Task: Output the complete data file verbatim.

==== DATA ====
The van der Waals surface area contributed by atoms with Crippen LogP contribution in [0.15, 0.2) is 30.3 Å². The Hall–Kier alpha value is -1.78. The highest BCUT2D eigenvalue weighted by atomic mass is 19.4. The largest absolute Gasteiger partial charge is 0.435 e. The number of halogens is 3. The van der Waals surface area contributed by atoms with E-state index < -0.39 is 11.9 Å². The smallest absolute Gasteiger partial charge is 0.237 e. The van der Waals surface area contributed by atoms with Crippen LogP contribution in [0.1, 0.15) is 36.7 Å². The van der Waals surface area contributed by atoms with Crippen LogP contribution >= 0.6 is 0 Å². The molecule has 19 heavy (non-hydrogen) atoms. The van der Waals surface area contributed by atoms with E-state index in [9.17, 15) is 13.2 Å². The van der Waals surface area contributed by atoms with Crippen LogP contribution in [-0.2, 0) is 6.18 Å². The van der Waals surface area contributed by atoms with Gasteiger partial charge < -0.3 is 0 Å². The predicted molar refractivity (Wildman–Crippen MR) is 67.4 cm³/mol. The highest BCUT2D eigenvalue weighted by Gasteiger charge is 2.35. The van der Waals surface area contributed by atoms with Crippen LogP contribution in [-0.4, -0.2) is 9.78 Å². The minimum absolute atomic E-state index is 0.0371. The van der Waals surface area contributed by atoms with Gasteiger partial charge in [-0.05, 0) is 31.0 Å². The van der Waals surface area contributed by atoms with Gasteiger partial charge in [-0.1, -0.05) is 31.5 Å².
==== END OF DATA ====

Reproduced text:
The van der Waals surface area contributed by atoms with Crippen LogP contribution in [0.15, 0.2) is 30.3 Å². The Hall–Kier alpha value is -1.78. The highest BCUT2D eigenvalue weighted by atomic mass is 19.4. The largest absolute Gasteiger partial charge is 0.435 e. The number of halogens is 3. The van der Waals surface area contributed by atoms with E-state index < -0.39 is 11.9 Å². The smallest absolute Gasteiger partial charge is 0.237 e. The van der Waals surface area contributed by atoms with Crippen LogP contribution in [0.1, 0.15) is 36.7 Å². The van der Waals surface area contributed by atoms with Crippen LogP contribution >= 0.6 is 0 Å². The molecule has 19 heavy (non-hydrogen) atoms. The van der Waals surface area contributed by atoms with E-state index in [9.17, 15) is 13.2 Å². The van der Waals surface area contributed by atoms with Crippen LogP contribution in [-0.2, 0) is 6.18 Å². The van der Waals surface area contributed by atoms with Gasteiger partial charge < -0.3 is 0 Å². The predicted molar refractivity (Wildman–Crippen MR) is 67.4 cm³/mol. The highest BCUT2D eigenvalue weighted by Gasteiger charge is 2.35. The van der Waals surface area contributed by atoms with Crippen LogP contribution in [-0.4, -0.2) is 9.78 Å². The minimum absolute atomic E-state index is 0.0371. The van der Waals surface area contributed by atoms with Gasteiger partial charge in [-0.05, 0) is 31.0 Å². The van der Waals surface area contributed by atoms with Gasteiger partial charge in [-0.1, -0.05) is 31.5 Å².